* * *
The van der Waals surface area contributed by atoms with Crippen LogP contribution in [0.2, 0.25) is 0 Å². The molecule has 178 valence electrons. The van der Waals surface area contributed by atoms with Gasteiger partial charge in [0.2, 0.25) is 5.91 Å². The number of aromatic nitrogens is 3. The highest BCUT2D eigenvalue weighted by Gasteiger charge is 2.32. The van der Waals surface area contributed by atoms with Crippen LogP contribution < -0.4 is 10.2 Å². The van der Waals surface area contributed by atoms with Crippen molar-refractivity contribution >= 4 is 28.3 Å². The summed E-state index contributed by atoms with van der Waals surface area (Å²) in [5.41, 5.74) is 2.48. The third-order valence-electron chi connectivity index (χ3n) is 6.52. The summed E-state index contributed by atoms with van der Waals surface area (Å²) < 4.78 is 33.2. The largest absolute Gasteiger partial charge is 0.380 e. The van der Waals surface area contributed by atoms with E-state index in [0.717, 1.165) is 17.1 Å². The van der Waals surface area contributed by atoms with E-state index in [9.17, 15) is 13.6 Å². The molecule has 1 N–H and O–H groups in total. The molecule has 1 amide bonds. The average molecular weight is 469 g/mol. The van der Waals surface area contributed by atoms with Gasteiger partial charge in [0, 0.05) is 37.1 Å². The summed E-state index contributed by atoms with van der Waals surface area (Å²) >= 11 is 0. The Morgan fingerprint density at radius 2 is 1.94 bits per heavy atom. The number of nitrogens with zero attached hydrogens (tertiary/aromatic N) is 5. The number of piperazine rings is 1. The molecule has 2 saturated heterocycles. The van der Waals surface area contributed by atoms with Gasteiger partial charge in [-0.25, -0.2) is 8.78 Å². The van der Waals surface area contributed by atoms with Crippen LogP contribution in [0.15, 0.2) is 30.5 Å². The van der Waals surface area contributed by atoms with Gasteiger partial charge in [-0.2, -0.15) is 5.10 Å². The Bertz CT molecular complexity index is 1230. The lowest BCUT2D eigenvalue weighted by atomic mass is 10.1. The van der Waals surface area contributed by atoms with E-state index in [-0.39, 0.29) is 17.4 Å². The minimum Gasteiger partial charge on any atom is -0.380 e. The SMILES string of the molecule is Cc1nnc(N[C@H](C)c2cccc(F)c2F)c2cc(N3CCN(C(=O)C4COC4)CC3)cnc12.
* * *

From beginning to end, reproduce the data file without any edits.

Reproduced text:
The van der Waals surface area contributed by atoms with Crippen LogP contribution in [0.2, 0.25) is 0 Å². The molecule has 178 valence electrons. The van der Waals surface area contributed by atoms with Gasteiger partial charge in [0.2, 0.25) is 5.91 Å². The number of aromatic nitrogens is 3. The highest BCUT2D eigenvalue weighted by Gasteiger charge is 2.32. The van der Waals surface area contributed by atoms with Crippen LogP contribution < -0.4 is 10.2 Å². The van der Waals surface area contributed by atoms with Crippen molar-refractivity contribution >= 4 is 28.3 Å². The summed E-state index contributed by atoms with van der Waals surface area (Å²) in [5.41, 5.74) is 2.48. The third-order valence-electron chi connectivity index (χ3n) is 6.52. The summed E-state index contributed by atoms with van der Waals surface area (Å²) < 4.78 is 33.2. The largest absolute Gasteiger partial charge is 0.380 e. The van der Waals surface area contributed by atoms with E-state index in [0.717, 1.165) is 17.1 Å². The van der Waals surface area contributed by atoms with E-state index in [9.17, 15) is 13.6 Å². The molecule has 1 N–H and O–H groups in total. The molecule has 1 amide bonds. The average molecular weight is 469 g/mol. The van der Waals surface area contributed by atoms with Gasteiger partial charge in [0, 0.05) is 37.1 Å². The summed E-state index contributed by atoms with van der Waals surface area (Å²) >= 11 is 0. The Morgan fingerprint density at radius 2 is 1.94 bits per heavy atom. The number of nitrogens with zero attached hydrogens (tertiary/aromatic N) is 5. The number of piperazine rings is 1. The molecule has 2 saturated heterocycles. The van der Waals surface area contributed by atoms with Gasteiger partial charge in [-0.25, -0.2) is 8.78 Å². The van der Waals surface area contributed by atoms with Crippen LogP contribution in [0.15, 0.2) is 30.5 Å². The van der Waals surface area contributed by atoms with Gasteiger partial charge in [-0.2, -0.15) is 5.10 Å². The Bertz CT molecular complexity index is 1230. The lowest BCUT2D eigenvalue weighted by atomic mass is 10.1. The van der Waals surface area contributed by atoms with E-state index in [-0.39, 0.29) is 17.4 Å². The minimum Gasteiger partial charge on any atom is -0.380 e. The SMILES string of the molecule is Cc1nnc(N[C@H](C)c2cccc(F)c2F)c2cc(N3CCN(C(=O)C4COC4)CC3)cnc12.